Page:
The openVertebrate project, oVert for short, is a new initiative to provide free, digital 3D vertebrate anatomy models and data to researchers, educators, students and the public.
Over the next four years, the oVert team will CT scan 20,000 fluid-preserved specimens from U.S. museum collections, producing high-resolution anatomical data for more than 80 percent of vertebrate genera.
CT scanning is a nondestructive technology that reveals a specimen inside and out — its skeleton, muscles, circulatory and nervous systems, internal organs, parasites, eggs and stomach contents.
A selection of specimens will also be scanned with contrast-enhancing stains to characterize soft tissues.
These digital images and 3D mesh files will be open for exploration, download and 3D printing on MorphoSource, an open-access online database. These new media will provide unprecedented global access to valuable specimens in museum collections and enhance the research value of existing data-rich specimens in iDigBio.
oVert is a multi-institutional project funded by the National Science Foundation.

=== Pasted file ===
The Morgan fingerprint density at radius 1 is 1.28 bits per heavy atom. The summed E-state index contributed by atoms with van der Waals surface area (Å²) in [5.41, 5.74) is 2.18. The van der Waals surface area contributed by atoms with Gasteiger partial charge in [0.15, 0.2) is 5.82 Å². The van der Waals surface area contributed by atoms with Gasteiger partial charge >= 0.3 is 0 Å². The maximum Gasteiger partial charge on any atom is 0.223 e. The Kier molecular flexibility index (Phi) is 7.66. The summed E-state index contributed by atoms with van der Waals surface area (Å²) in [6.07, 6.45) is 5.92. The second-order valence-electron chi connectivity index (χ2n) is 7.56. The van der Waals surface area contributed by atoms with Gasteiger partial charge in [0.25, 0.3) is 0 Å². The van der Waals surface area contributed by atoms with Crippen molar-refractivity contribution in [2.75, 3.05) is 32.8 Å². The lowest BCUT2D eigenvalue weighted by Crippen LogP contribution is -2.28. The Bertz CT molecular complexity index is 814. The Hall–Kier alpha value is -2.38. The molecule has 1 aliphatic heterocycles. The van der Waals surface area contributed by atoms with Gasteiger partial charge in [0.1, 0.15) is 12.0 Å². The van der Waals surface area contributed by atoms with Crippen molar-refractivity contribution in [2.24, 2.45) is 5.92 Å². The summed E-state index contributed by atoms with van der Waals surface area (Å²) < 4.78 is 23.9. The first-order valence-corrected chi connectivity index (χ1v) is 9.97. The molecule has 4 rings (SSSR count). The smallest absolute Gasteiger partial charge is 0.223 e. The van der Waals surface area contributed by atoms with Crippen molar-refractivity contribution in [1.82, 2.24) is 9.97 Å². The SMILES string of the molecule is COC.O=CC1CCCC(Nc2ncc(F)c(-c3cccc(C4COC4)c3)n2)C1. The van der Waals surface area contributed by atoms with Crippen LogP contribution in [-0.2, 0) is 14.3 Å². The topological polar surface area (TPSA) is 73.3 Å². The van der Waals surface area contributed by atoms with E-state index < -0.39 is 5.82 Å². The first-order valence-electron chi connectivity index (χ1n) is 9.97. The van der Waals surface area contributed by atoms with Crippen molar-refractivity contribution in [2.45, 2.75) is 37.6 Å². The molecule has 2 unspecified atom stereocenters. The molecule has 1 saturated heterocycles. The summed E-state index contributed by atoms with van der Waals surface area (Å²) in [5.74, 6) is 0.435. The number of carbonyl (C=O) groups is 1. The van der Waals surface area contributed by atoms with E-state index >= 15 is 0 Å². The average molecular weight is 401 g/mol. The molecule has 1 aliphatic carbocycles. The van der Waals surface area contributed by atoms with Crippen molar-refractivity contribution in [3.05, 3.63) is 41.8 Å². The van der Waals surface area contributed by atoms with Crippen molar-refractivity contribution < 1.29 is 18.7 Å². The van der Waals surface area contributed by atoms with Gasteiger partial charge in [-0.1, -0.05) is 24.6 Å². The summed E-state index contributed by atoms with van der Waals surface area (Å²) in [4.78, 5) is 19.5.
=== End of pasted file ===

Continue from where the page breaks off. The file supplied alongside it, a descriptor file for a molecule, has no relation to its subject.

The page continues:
How does oVert complement other museum digitization efforts?
oVert is the first thematic collection network (TCN) to provide national and international research communities with freely-accessible, digital, 3D data for internal anatomy across vertebrate diversity.
In doing so, the initiative supports the mission of NSF’s Advancing Digitization of Biodiversity Collections (ADBC) program and iDigBio, building on previous NSF investments in digitizing vertebrate collections by making 3-D anatomical data available to scientists, students and educators around the world.
What kind of data will oVert provide?
oVert will primarily focus on providing two types of data: raw tomography data, also known as slice files, for researchers who have access to 3D rendering software and 3D models that can be viewed online or downloaded and 3D printed.